Raja Ampat diving

Raja Ampat (or the Four Kings) is an archipelago consisting of the islands of Misoool, Salawati, Batanta, and Wiageo which are surrounded by over 1,500 small islands and cays. Formerly known as Irian Jaya, this area is now part of the newly named West Papua province of Indonesia and is located on the northwest tip of Bird’s Head Peninsula, on the island of New Guinea.

Put simply, Raja Ampat could quite possibly be the best diving in the world. It certainly is the world’s most bio diverse marine region with more recorded fish, coral and mollusc species than anywhere else on Earth. The variety of marine life can be staggering. Some areas boast enormous schools of fish and regular sightings of sharks, such as wobbegongs. In Mansuar, you may encounter large groups of manta rays and turtles. From the boat and often close to shore you may get the chance to don your snorkelling gear for some unforgettable interaction with resident pods of dolphins or even some passing whales. Other highlights include the innumerable war wrecks, both ships and planes (with new wrecks being discovered constantly).

The reefs of Raja Ampat are just as varied as the marine life. There are vertical walls, reef flats, slopes, sea mounts, mucky mangroves, lagoons and pinnacles. The reefs are in pristine condition with miles of perfect hard corals and many varied colourful species of soft corals. The diving is predominantly drift dives due to the moderate prevalent currents in the area which provide nutrients for the myriad fish and coral. Currents are average to moderate and vary from none to very strong. Visibility is normally very good but can vary and is normally at its best earlier in the day so your pre-breakfast dives are not to be slept through!

This is truly “Frontier Diving”. Topside the beautiful islands stretch as far as you can see and are largely uninhabited. At night the lights of local fishing boats twinkle in the dark along the few inhabited shorelines while in more remote areas you may only see a distant spec of light over the entire horizon.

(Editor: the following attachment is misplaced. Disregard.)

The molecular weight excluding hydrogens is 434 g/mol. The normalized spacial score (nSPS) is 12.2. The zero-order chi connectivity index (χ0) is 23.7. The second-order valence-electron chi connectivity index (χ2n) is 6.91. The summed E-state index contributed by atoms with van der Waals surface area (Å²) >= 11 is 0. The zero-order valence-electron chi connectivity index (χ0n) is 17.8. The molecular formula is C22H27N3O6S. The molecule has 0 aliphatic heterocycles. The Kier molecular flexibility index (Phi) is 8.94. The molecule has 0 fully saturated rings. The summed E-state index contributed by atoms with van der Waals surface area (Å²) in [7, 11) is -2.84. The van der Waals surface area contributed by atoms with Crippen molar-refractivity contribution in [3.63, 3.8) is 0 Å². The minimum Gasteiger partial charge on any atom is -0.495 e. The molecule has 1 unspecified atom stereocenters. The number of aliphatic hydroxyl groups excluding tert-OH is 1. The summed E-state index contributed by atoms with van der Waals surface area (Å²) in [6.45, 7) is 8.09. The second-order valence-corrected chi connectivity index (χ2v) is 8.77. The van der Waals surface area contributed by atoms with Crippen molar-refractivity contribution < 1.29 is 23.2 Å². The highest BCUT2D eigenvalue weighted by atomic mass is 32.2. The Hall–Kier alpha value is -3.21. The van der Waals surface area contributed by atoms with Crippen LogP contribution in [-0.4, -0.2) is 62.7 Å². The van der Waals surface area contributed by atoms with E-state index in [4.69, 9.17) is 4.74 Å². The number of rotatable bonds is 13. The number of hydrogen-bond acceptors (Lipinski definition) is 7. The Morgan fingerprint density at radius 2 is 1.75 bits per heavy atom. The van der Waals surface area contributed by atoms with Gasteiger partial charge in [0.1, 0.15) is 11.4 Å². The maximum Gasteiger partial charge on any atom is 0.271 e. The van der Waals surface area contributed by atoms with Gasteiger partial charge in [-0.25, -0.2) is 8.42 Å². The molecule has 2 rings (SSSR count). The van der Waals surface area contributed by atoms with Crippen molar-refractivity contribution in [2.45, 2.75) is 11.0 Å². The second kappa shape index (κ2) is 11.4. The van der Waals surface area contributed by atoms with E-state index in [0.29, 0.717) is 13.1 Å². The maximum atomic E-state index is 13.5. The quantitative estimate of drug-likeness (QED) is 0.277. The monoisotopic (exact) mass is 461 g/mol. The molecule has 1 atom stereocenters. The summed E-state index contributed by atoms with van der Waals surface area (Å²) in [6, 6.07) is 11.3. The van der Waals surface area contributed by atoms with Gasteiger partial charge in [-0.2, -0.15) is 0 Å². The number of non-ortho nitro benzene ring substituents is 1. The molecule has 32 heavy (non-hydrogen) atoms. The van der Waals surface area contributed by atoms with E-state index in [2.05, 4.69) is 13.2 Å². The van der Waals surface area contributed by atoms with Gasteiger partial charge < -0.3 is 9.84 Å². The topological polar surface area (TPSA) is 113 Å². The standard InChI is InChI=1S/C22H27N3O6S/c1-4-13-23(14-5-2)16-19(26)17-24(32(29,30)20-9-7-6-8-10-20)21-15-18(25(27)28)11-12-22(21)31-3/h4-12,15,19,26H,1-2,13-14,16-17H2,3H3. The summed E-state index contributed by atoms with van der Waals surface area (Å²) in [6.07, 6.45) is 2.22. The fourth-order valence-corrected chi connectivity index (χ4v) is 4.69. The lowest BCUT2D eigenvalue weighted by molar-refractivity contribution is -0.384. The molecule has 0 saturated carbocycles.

Not many liveaboards dive the Raja Ampat area, making this adventure even more unique and special.

Raja Ampat has a high season from October to May and weirdly enough it is during their rainy season due to the winds in the dry season making parts of the park inaccessable. The rainy season should not be mis-construed though. It is generally mostly a shower in the late afternoon and evening and most of the time the days are nice, wind is minimal and the skys are generally clear or slightly over cast. The seas are calmer at this time of the year as the oppposite season has winds that kick up waves and make it very difficult to dive the more exposed sites in the Southern part of Raja Ampat. The water temperature stays around the 27-30 degrees celcius mark all year round.

Recently due to the popularity of Raja Ampat a lot of boats have been running trips in the so called low season but this is also the dry season and so promotes nicer weather and better visibility but the trade of is that only the northern more sheltered part of the park is accessable but as the area is so vast and there are so many quality dive sites the reports from these northern trips have been glowing so far.